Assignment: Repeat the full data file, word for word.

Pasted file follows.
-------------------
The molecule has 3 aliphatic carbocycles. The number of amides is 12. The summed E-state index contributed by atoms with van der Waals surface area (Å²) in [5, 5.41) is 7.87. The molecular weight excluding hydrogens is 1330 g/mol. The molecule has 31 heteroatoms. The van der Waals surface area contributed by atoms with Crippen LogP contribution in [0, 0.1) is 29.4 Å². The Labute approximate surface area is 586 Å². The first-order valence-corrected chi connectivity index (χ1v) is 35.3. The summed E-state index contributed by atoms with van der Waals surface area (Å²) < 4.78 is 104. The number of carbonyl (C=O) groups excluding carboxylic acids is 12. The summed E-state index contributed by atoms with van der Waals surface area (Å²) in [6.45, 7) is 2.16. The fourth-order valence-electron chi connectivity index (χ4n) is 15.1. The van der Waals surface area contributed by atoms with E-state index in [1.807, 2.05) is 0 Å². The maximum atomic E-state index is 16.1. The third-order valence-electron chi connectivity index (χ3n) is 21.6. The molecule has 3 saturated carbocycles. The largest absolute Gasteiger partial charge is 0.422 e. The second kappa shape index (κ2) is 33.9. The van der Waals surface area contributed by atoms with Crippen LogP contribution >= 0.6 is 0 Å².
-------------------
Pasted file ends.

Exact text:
The molecule has 3 aliphatic carbocycles. The number of amides is 12. The summed E-state index contributed by atoms with van der Waals surface area (Å²) in [5, 5.41) is 7.87. The molecular weight excluding hydrogens is 1330 g/mol. The molecule has 31 heteroatoms. The van der Waals surface area contributed by atoms with Crippen LogP contribution in [0, 0.1) is 29.4 Å². The Labute approximate surface area is 586 Å². The first-order valence-corrected chi connectivity index (χ1v) is 35.3. The summed E-state index contributed by atoms with van der Waals surface area (Å²) < 4.78 is 104. The number of carbonyl (C=O) groups excluding carboxylic acids is 12. The summed E-state index contributed by atoms with van der Waals surface area (Å²) in [6.45, 7) is 2.16. The fourth-order valence-electron chi connectivity index (χ4n) is 15.1. The van der Waals surface area contributed by atoms with E-state index in [1.807, 2.05) is 0 Å². The maximum atomic E-state index is 16.1. The third-order valence-electron chi connectivity index (χ3n) is 21.6. The molecule has 3 saturated carbocycles. The largest absolute Gasteiger partial charge is 0.422 e. The second kappa shape index (κ2) is 33.9. The van der Waals surface area contributed by atoms with Crippen LogP contribution >= 0.6 is 0 Å².